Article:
Prempeh College as an educational institution is a product of a fruitful collaboration between the Kumasi Traditional Council, the Presbyterian and Methodist churches in the then Gold Coast and the Colonial Central Government.
It is interesting to note that not many people in this country today may know that until 1949 when Prempeh College was founded, there was not a single government assisted or recognized secondary school in Ashanti and Northern Sector of the country. Students from these areas who were desirous of pursuing Secondary Education had to travel to the south to attend schools like Achimota, Accra Academy, Mfantsipim School, Adisadel College, St Augustine’s College and PRESEC at Krobo Odumasi.
The Colonial Government sought to correct this imbalance in the early 1940’s by inviting the Presbyterian and Methodist Churches, which had proven experience in running institutions of learning to start a Secondary School for boys. After some delays caused by the Second World War, the final decision to open a school for boys in Kumasi was taken in 1948. Prempeh College, therefore, was founded to fill a void that had existed in Secondary Education for residents of Ashanti and the Northern Sector of the Country.
Temporary accommodation was found for the Students in the premises of the 52nd Military Hospital. The Asantehene, Otumfuo Osei-Agyeman Prempeh II, who had taken personal interest in the formation of the school donated the land which forms the present site of the school.
The name Prempeh College was suggested by Major C.O. Butler, the then Chief Commissioner for Ashanti. The Ashanti colours of green and gold was adopted by the school. The first Headmaster, Rev. S. N. Pearson presented the school crest which incorporated the school colours and depicting the Ashanti stool as well as a cross, representing the role of the church. The original motto:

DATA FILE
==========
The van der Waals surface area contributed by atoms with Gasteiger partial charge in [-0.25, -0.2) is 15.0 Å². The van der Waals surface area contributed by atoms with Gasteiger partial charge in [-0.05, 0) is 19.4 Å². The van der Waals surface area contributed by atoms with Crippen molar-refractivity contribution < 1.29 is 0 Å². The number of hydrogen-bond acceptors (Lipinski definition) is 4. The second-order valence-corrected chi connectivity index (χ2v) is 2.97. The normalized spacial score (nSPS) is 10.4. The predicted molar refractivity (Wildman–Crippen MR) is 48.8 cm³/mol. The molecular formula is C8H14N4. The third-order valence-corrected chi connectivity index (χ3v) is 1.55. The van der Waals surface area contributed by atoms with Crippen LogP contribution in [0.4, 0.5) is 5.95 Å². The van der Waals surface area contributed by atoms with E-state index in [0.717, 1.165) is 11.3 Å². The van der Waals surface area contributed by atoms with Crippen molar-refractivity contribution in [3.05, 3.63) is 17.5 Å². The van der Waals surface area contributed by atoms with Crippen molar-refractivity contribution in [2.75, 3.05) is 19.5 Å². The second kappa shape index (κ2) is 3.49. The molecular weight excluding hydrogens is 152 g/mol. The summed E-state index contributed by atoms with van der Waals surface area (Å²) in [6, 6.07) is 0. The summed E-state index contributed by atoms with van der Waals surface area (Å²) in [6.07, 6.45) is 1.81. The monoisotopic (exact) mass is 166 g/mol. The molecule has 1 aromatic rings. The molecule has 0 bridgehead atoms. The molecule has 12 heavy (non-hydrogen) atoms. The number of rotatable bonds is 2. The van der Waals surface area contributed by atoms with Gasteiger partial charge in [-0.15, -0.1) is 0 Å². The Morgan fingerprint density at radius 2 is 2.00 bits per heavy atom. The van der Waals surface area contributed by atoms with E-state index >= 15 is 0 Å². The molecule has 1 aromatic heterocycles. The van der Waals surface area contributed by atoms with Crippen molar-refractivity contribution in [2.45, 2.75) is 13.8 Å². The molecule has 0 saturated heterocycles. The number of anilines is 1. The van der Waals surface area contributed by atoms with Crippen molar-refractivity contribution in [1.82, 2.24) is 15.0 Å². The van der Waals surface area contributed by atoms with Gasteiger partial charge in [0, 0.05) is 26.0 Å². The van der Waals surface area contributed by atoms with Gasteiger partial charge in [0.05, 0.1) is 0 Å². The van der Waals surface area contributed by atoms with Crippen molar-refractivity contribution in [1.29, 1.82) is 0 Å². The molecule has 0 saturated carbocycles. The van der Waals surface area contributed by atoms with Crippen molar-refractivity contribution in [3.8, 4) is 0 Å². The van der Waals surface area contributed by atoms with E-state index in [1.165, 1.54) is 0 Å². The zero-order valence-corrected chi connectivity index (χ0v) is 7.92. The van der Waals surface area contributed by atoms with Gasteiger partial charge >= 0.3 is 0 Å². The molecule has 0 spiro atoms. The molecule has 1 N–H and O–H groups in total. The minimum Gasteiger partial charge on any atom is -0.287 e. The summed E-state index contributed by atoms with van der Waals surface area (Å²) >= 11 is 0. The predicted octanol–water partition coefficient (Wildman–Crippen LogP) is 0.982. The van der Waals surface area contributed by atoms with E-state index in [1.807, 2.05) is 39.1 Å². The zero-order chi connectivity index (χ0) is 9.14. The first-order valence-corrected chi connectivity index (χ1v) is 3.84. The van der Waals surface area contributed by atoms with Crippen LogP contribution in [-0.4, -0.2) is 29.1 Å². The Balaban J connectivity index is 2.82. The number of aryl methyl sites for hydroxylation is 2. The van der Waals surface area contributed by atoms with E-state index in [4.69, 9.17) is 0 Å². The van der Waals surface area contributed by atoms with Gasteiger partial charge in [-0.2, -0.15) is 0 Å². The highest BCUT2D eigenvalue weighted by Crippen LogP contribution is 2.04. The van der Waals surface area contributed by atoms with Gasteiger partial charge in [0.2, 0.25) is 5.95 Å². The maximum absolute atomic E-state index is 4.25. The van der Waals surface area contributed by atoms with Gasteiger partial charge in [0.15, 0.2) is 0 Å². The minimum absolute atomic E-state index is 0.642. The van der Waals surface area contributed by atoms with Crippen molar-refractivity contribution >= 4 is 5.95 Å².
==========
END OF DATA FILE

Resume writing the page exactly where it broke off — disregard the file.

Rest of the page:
“Oman pa fa pem ne suban pa” was changed to “suban ne nimdeɛ” in 1964.
The School was opened on 3rd February, 1949 with the arrival of 50 students and its formal opening ceremony was attended by many dignitaries, including The Asantehene, Otumfuo Osei-Agyemang Prempeh II, Major C. O. Butler, Church Leaders, Chiefs and members of the Kumasi Traditional Council. The Asantehene maintained a keen interest in the school and was a frequent attendant at the School’s Speech and Prize-Giving Days.
The College has been under the watch of 10 Headmasters since it was founded some 62 years ago. The first Headmaster, Rev. S. N. Pearson in his four year term set the trail blazing by making discipline and academic work his principal occupation. He also started to replace the old buildings of the former 52nd military Hospital. His successors continued to build on the solid foundation laid.
Special mention is made of Dr. T. A. Osae, first African headmaster who brought the work of his predecessors to fruition and built on it.
Under him Prempeh was placed on a high pedestal, beating key schools academically for ten consecutive years, producing more students for medical schools than any other School and becoming Champions in Athletics. Old Students (Amanfoﬤ) have instituted an annual Pearson – Osae Memorial Lectures in honour of these main pivots of Prempeh College’s success story. The invaluable contributions of all other headmasters, which cannot be recounted for time and space, has kept Prempeh in the limelight as one of the top second cycle institutions in the country.
Today the success story of Prempeh College has made it a school of choice for boys across the country. The vision and dreams of the Monarch and the others have become a reality and today alumni of the school are serving in many positions of responsibility in and outside the country. They have distinguished themselves as academics, doctors, lawyers, teachers, engineers, architects, traditional rulers and as officers in the security services. In the political arena, the immediate past President of the Republic of Ghana, Mr. J. A. Kufour is an Amanfoכ.
The school looks into the future with hope and will continue to make the sky the limit.